Phil Jackson is immortal. Phil is Zeus. Phil is God-like. You think I’m it taking too far don’t you? Reality is, I think I might even be undermining his genius and basketball intellect. What befuddles me is that people legitimately think the Zen Master isn’t good for the league anymore – that his time is done. People are enthralled with the young gunners, like Miami’s Erik Spoelstra and Oklahoma City’s Scott Brooks. The NBA wanted to dip into the Fountain of Youth and expel themselves from the powerful aura and legacy of Phil Jackson. Foolish if you ask me.
First off, kudos to Spoelstra and Brooks because they exude the immense passion needed to succeed as coaches in this ultra-competitive league. They have the juice, point blank.
Now, I think Phil is ultimately the Jay-Z of the NBA as far as coaching is concerned. He’s the greatest to ever do it. His resume is impeccable: He has 11 championships, which include six with Chicago and five with the Lakers. He helped remold the definition of coaching. He didn’t need to be overly aggressive and flip chairs over a la Bobby Knight. He didn’t need to overwork his players in gruesome practices a la Pat Riley. His cool demeanor spoke volumes, which transitioned to the performances of the greats, including Michael Jordan and Kobe Bryant. You would think his path is done after achieving everything he needed to. I don’t think he’s done. I think he has one more chapter that needs to be written.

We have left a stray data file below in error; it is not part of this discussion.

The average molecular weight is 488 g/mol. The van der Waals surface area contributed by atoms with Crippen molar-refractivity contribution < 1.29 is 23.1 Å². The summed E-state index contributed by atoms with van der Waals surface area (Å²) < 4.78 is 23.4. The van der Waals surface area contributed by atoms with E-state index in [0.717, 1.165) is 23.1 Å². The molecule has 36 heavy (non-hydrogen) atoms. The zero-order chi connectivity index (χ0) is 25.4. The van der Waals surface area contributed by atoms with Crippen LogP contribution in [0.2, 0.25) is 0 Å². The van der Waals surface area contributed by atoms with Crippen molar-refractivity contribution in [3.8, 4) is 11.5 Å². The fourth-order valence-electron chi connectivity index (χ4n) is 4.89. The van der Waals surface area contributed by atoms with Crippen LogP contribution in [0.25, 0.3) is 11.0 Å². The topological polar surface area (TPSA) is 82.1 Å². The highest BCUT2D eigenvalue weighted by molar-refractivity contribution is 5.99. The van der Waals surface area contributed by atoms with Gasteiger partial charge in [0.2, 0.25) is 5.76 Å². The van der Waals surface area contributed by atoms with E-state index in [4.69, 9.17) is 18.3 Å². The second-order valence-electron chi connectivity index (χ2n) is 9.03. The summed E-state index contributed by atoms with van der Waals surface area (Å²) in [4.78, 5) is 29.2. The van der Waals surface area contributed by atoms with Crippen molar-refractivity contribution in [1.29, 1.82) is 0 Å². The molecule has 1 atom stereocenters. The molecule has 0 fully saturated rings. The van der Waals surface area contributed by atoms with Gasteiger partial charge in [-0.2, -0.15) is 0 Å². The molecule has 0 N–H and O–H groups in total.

Before I say this, here’s my disclaimer: I love Mike Woodson. He’s a great coach who excelled tremendously despite having numerous hindrances during his tenure last year as interim coach for New York. But to be frank, Mike isn’t Phil. Nobody is Phil. For people who are Knick fans, I’m going to be brutally honest. If you do not get Jackson and drag him from his fishing boat in Montana, I guarantee you are not seeing a championship.
Now envision this: If you’re David Stern, considering he loves marquee matchups and is always seeking innumerable ways to raise revenue, just ponder at the thought of Phil returning to New York and taking on the daunting task of returning the city of Gotham back to the promise land with the enigma that is Carmelo Anthony. Imagine revitalizing a broken-down Amar’e Stoudemire and having him and ‘Melo obliterating their competition. You have a passionate leader in Tyson Chandler who will already anchor the defense. You have a formidable team that needs guidance.
Now imagine New York gets to the Eastern Conference Finals to face Miami. The storylines are now made. ‘Melo vs. LeBron. The Legend of Jackson against the newest kid on the block in Spoelstra. The rivalry of Miami vs. New York would be maximized.
Then, imagine Phil taking New York back to its first NBA Finals since 1999 and going against his former love and now ex-wife in the form of the Los Angeles Lakers. One man could change the dynamics of the league because of the endless storylines that would be created. ‘Melo vs. Kobe, Phil back in L.A. to get his 12th ring, and possibly bringing New York basketball back to the forefront. Ratings will shoot up entirely. ESPN will eat this up. “First Take” will debate about this for hours. Like Kanye said, “No one man should have all that power” and yet in the case of Phil, he’s the one man who can change the landscape of the league with one simple move — which is to come back.
— Carl Lamarre
Should Phil Jackson come back if he has the chance?
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